Today in the morning our member of the Angel Support organization was beaten to death in front of our offices. The office was called by phone with the threat “we will kill you all.” HERE
Can Gay Man’s Murder in Uganda be Linked to Security Minister’s TV Scapegoating of LGBTI People, Posted on Melanie Nathan
Sadly a member of Uganda’s gay community was hacked in a brutal assault by an homophobic straight person, using a hoe to his head, and the young gay man did not survive his injuries. HERE
The LGBTI Ugandan community is in deep fear.
One of the few countries on the African Continent with a robust LGBTQI activist community, attempting change, many LGBTQI people fled Uganda in the past several years to escape ongoing familial, community and government persecution. There is no safe or sensible path for LGBTQI people to exile. LGBTI refugees in neighboring countries are subject to further persecution by hostile host countries, such as Kenya,(which also criminalizes gays) and South Africa (which has a fully equal Constitution for gays), though charged with protection through the UNHCR system, continue to fail at such.
The take home from all this is that Government officials must start to put the safety and well being of all citizens ahead of stigma and hate. It is time to decriminalize and return to pre-Colonial days when being in same-sex relationship was not criminal, not a taboo and often acceptable for many tribal cultures. In the meantime America and other countries which embrace LGBTQI equality must assert humanitarian efforts and open the pipeline for LGBTQI refugees and asylum seekers – in a manner that mitigates the current hardships.
Next month a group of LGBTQI activists from the EU, African and USA with be attending the European Parliament in Brussels to round table about conditions for refugees and the state of homophobia in African countries. I have been invited to submit a video speech to this event and in it I intend to call for dramatically innovative change, something that is long overdue for LGBTQI people seeking emergency safety and refugee from their own families, communities and governments.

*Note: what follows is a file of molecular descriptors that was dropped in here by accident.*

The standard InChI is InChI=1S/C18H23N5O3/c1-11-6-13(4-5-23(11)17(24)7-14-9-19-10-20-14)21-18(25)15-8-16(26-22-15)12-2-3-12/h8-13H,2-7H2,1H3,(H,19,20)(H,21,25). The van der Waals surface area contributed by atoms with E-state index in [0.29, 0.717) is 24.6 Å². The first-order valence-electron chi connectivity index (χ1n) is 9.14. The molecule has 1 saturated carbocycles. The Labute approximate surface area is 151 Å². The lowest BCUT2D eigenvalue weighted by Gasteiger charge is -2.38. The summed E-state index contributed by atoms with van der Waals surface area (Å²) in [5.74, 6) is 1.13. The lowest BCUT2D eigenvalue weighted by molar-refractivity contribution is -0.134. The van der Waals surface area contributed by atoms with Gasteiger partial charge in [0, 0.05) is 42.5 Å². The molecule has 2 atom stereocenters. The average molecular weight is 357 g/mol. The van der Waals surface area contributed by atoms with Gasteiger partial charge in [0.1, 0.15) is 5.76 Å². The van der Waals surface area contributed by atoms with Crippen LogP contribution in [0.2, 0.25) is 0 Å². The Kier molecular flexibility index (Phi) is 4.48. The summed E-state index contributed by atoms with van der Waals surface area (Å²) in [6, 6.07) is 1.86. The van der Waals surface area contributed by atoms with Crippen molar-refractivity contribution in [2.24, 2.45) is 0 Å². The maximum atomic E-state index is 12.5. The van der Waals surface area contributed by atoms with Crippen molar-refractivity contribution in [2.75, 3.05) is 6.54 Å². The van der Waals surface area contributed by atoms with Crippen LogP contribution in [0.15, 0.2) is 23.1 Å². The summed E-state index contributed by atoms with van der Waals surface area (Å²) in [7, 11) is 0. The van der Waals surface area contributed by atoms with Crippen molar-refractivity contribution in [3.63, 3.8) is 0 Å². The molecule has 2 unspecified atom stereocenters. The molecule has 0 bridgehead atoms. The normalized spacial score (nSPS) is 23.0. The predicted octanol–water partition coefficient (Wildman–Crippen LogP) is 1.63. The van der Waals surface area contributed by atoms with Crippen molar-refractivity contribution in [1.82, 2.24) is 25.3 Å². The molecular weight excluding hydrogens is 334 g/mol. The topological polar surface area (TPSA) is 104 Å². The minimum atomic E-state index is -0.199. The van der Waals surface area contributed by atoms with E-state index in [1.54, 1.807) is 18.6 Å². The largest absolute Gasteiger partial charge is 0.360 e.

And of special importance is what LWU notes in its messaging:
“It’s time we break every chain of stigma, discrimination, violence, verbal attacks, family rejection, discriminatory Laws, stereo typing, harassments among others because 95% of LGBT Youth suffer social isolation and these chains are keeping them prisoners inside and that why a good number of them are psychologically tortured and commit suicide. It is sad because I believe that together me and you we can make a different choice other than spreading hate and animosity.”
#Support_LetsWalkUganda #BreakEveryChain @LWUGANDA
UPDATED 10/21/19: It has been reported directly to African HRC that the mob attacking the offices at LWU fled the scene when the police arrived. The group of members present at LWU offices during the attack were detained by police – with some calling it an arrest. We have not verified this directly with the police yet and will update when we receive more information. It is not uncommon for Ugandan police to arrest, detain, extort cash bribes from LGBTQI people when they report crimes against them even though they are the victim. It is also alleged by some activists in Uganda that this incident reflects an ongoing strategy prevalent where homophobic mobs through attacking known and legal human rights NGO offices are doing so intending to set LGBTQI people up for arrest.